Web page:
Michael Ryan and the Ritz-Carlton, Grand Cayman team are building the Cayman Islands’ first engineered bridge.
Strange but true, it’s the only one on Grand Cayman that will have been designed to support four lanes of vehicular traffic over a body of water.
The reason for the scarcity of bridges is because there are so few watercourses that up until now, roads have been designed to go around, rather than over, them.
The Esterley Tibbetts Highway extension from the Hyatt Regency Hotel to the Courtyard Marriott Hotel requires a bridge to span a lagoon on the Ritz-Carlton property that connects the hotel to the North Sound. The bridge was part of the Ritz-Carlton development plans, and now the time has come for its construction.
‘I can say with confidence that it will be the most advanced road engineering project ever undertaken on the island,’ said Mr. Ryan, developer.
The design consists of a wide arch over the watercourse flanked by elliptical tunnels on either side to accommodate pedestrians and golf cart paths, allowing for a free flow of both marine and land traffic beneath the roadway between the golf course and golf course properties and the hotel.
The section of roadway that passes through the property will be shielded from view on both sides by embankments planted with lush vegetation and the section of roadway on the bridge itself will be screened with visual and noise barriers.
Mr. Ryan said lighting has also been taken into consideration and the stretch will use lower, more frequently spaced lighting that will be less intrusive on the Ritz-Carlton property while maintaining the safety of the roadway.
The site has been under preparation since March, and in response to increased pressure from the Cayman Islands Government, work has stepped up to complete the project by summer’s end.
‘I’ll have to say the Works Ministry has been very supportive of our work but also very clear in their expectations that we speed the process up to the extent that safety is not compromised,’ said Mr. Ryan.
They actually brought in a specialist, Mr. Michael Schnarr, who Mr. Ryan estimates has been working 16-hour days to make sure the job is done right.
‘We’ve made a lot of improvements thanks to him,’ said Mr. Ryan.
The bridge is a huge undertaking because of safety issues that must be addresses and construction considerations that require a complicated engineering process.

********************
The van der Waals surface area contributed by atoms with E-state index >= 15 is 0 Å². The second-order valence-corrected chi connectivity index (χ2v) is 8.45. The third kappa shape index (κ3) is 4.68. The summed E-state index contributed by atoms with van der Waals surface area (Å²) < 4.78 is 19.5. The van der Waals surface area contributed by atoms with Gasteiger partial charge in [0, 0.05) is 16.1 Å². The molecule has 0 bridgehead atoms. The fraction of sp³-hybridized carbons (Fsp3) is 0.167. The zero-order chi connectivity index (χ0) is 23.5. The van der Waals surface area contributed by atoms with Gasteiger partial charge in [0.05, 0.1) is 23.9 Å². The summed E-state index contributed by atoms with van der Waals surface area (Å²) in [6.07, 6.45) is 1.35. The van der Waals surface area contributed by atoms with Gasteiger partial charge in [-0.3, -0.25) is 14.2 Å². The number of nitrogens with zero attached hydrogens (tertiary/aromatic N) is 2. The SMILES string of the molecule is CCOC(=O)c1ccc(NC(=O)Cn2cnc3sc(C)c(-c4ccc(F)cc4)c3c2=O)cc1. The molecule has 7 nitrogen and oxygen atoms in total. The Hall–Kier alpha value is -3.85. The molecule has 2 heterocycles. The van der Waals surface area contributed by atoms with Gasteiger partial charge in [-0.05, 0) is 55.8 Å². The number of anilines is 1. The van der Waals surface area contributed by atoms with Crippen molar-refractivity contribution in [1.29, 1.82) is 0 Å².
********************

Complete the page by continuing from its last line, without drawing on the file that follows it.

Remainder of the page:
‘The quality of the soil is such that we need to drill down to the bedrock to install hundreds of concrete piles to support the bridge,’ said Project Director Lisa Sloley.
The piles are then capped with concrete slabs measuring about 90 feet in length and 40 feet in width on which the actual bridge will rest.
So far, the southern cap is two-thirds complete while the north cap’s piles are still being poured.
Once the caps are in, pieces of the arch will be set in place, bolted together at the apex and then backfilled with hundreds of tons of soil and gravel for strength.
‘The key then is that as the arch is set in place and backfilled, the more fill you put the stronger the structure gets, the more pressure you put on an arch the stronger it gets.’
The challenge will be to backfill evenly, so the pressure of the fill doesn’t distort the shape of the arch.
With about 60 workers on the site each day, the place is buzzing. But Mr. Ryan said there have been delays in construction.
Minister of Works Arden McLean cited on-Island resource challenges and global concrete shortages as the main contributing factors in slowing the bridge’s construction. Mr. Ryan wholeheartedly agrees.
‘The sheer volume of construction that’s going on here on Grand Cayman, makes things difficult,’ he says.
‘The thing that has been driving us crazy is that everyone on the island wants the same materials and equipment and we are all fighting to get it from the same sources on the island.’
Mr. Ryan cites delays in getting fill, delays in getting trucks to get to the fill, even competing with other projects over drill rigs.
Another key factor Mr. Ryan says is affecting the construction efforts is a worldwide challenge with concrete as a result of a global construction boom.
‘Unfortunately, the places you can buy it are limited, and the cement boat only comes to Grand Cayman every two weeks,’ he said.
‘The cement boat, I’m told, is only allowed to fill up at Cemex in a certain slot, and basically has no other slot, and everyone on the Island is at the mercy of this one boat.’
‘Camana Bay, the Island’s largest project is in the middle of its heavy concrete. We need it, government needs it to pour their channels for their services and all the other construction projects on the Island need it as well. You get the picture,’ he said.
Mr. Ryan also cited Island-specific problems, too.
‘The boat is late for five days, the drill breaks down, the guy’s on vacation who can fix it, the drill rig breaks and in the middle of it, we’re trying to push and push to meet the aggressive schedule set out by government.’
Mr. Ryan’s crew is doing everything possible to meet it, a challenge he admits he enjoys.
‘We are working at night, we have lights set up for that and early in the morning, the guys are out here at six, because as long as we can get concrete, we have to keep the guys out late. You never know when you’re going to get concrete.
‘Over the next two to three weeks, we’ll see huge movement,’ he said.
‘Once the piles are in place and the cement caps completed on the north section, we think it will take about 72 hours to put the bridge in,’ he said.